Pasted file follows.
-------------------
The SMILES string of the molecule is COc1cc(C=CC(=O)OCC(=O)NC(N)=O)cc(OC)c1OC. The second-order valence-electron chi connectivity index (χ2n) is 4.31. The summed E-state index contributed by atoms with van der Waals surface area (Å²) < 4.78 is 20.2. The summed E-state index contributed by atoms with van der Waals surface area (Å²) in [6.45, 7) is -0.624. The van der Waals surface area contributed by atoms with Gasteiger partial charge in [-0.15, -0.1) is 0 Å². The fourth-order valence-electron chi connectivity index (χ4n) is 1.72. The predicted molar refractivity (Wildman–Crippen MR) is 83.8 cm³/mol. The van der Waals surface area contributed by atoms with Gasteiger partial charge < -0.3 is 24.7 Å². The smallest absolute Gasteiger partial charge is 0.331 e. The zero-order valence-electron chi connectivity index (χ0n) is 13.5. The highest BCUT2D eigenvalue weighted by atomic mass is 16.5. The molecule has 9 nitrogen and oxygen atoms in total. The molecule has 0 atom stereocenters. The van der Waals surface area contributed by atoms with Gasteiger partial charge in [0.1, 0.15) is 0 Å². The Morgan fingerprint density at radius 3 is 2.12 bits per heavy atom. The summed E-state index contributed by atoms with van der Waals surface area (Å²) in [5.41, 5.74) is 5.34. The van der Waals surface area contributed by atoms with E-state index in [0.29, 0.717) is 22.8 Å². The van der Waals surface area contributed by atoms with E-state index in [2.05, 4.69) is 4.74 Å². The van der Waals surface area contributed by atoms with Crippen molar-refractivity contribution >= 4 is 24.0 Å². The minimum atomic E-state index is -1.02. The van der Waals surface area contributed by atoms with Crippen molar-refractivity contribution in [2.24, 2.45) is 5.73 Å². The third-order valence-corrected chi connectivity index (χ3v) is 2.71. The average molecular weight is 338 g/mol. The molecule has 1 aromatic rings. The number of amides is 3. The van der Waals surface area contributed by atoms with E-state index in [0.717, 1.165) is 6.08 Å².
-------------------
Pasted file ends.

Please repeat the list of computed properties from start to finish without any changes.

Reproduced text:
The SMILES string of the molecule is COc1cc(C=CC(=O)OCC(=O)NC(N)=O)cc(OC)c1OC. The second-order valence-electron chi connectivity index (χ2n) is 4.31. The summed E-state index contributed by atoms with van der Waals surface area (Å²) < 4.78 is 20.2. The summed E-state index contributed by atoms with van der Waals surface area (Å²) in [6.45, 7) is -0.624. The van der Waals surface area contributed by atoms with Gasteiger partial charge in [-0.15, -0.1) is 0 Å². The fourth-order valence-electron chi connectivity index (χ4n) is 1.72. The predicted molar refractivity (Wildman–Crippen MR) is 83.8 cm³/mol. The van der Waals surface area contributed by atoms with Gasteiger partial charge < -0.3 is 24.7 Å². The smallest absolute Gasteiger partial charge is 0.331 e. The zero-order valence-electron chi connectivity index (χ0n) is 13.5. The highest BCUT2D eigenvalue weighted by atomic mass is 16.5. The molecule has 9 nitrogen and oxygen atoms in total. The molecule has 0 atom stereocenters. The van der Waals surface area contributed by atoms with Gasteiger partial charge in [0.1, 0.15) is 0 Å². The Morgan fingerprint density at radius 3 is 2.12 bits per heavy atom. The summed E-state index contributed by atoms with van der Waals surface area (Å²) in [5.41, 5.74) is 5.34. The van der Waals surface area contributed by atoms with E-state index in [0.29, 0.717) is 22.8 Å². The van der Waals surface area contributed by atoms with E-state index in [2.05, 4.69) is 4.74 Å². The van der Waals surface area contributed by atoms with Crippen molar-refractivity contribution >= 4 is 24.0 Å². The minimum atomic E-state index is -1.02. The van der Waals surface area contributed by atoms with Crippen molar-refractivity contribution in [2.24, 2.45) is 5.73 Å². The third-order valence-corrected chi connectivity index (χ3v) is 2.71. The average molecular weight is 338 g/mol. The molecule has 1 aromatic rings. The number of amides is 3. The van der Waals surface area contributed by atoms with E-state index in [0.717, 1.165) is 6.08 Å².